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Of Payments, Privacy and Social Networks June 13, 2012

Posted by Heather Mark in Industry News, InfoSec & Privacy.
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By now, many of you have probably heard about the smartphone app creatively and aptly named “Girls Around Me.” For those that have not heard, it is essentially an application that aggregates the “check in” location data of women using Facebook, foursquare, and other social, location based services.  It then displays for the user the locations and names of “girls around” him (or her, I don’t think the app discriminates).  The app promises to “turn your town into a dating paradise.”  For privacy professionals, the app sparks an interesting debate.  Is privacy infringed if the person in question volunteers the information.  On one side of the argument are those that would say “no – if the user has volunteered information then privacy is not compromised by the application.”  The converse of that argument, however, is one that centers on a definition of privacy that hinges on the appropriate use of information.  If the user did not volunteer the information in an effort to join this “dating paradise” then privacy is certainly infringed.  Certainly, one can see that the application in the wrong hands has the potential for misuse.  But, what if we use the information for good, rather than evil? (more…)

Oh My!! More than 6 Million LinkedIn Passwords Stolen! June 6, 2012

Posted by Chris Mark in cybersecurity, Data Breach, Industry News.
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Change your LinkedIn password now!  According to an article on CNN, over 6 million LinkedIn passwords were stolen by Russian hackers.  LinkedIn also confirmed in their own blog post that some of the posted passwords did match LinkedIn accounts. According to the story: “The 6.5 million leaked passwords were posted Monday on a Russian online forum, camouflaged with a common cryptographic code called SHA-1 hash. It’s a format that’s considered weak if added precautions aren’t taken. Roughly half of the “hashed” passwords have already been decoded and posted online in human-readable text.”  You can read more about how Hashes are cracked using Rainbow tables in the awesome post here.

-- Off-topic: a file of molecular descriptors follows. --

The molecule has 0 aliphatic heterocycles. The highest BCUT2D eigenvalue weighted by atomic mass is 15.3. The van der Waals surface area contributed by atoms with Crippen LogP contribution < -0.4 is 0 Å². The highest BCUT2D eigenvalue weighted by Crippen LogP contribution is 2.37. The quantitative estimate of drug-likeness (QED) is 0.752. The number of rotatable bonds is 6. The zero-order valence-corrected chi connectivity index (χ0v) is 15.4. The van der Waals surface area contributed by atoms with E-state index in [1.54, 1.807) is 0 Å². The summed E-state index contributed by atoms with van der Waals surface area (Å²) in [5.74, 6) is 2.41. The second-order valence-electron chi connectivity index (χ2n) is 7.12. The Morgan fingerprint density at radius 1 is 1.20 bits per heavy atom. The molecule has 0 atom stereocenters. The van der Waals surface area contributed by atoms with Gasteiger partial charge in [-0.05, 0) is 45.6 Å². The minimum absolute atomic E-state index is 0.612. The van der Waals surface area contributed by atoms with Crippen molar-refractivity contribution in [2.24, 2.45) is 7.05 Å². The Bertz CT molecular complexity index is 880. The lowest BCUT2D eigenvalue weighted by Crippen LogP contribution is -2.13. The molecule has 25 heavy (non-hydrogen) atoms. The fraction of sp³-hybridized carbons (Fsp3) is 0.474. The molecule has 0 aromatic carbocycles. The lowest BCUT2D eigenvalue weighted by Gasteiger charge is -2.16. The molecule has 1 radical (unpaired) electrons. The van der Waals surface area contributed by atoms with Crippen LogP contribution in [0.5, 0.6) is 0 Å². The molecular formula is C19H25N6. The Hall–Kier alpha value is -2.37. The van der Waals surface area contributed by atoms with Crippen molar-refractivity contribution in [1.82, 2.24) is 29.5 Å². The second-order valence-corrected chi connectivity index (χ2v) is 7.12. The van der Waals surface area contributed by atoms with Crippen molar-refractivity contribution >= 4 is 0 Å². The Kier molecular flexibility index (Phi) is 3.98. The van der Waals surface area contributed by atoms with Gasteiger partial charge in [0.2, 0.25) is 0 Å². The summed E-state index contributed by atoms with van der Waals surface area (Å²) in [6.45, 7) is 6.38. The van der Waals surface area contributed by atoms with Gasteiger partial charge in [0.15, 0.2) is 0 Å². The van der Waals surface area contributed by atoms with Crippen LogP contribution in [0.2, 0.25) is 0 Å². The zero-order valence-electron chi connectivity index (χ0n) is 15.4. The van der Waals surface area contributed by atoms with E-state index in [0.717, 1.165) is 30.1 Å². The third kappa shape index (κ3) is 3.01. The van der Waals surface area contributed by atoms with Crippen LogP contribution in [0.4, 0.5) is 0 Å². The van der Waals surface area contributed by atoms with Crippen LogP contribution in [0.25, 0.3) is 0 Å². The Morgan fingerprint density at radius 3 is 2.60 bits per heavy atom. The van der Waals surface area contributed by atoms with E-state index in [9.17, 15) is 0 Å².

“I can neither confirm nor deny”; NSA + Google = Glomar Response May 12, 2012

Posted by Chris Mark in News, Risk & Risk Management, terrorism.
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In a story on Foxnews it is revealed that a US Federal Appeals court has turned down a request under the Freedom of Information Act that would have forced the National Security Agency to disclose what, if any, relationship it has with Google and specifically a cyberattack against Google which originated in China.  According to the story: “The Electronic Privacy Information Center, which focuses on privacy and civil liberties, sought communications between Google and the NSA, which conducts worldwide electronic surveillance and protects the U.S. government from such spying. But the NSA refused to confirm or deny whether it had any relationship with Google. The NSA argued that doing so could make U.S. government information systems vulnerable to attack.”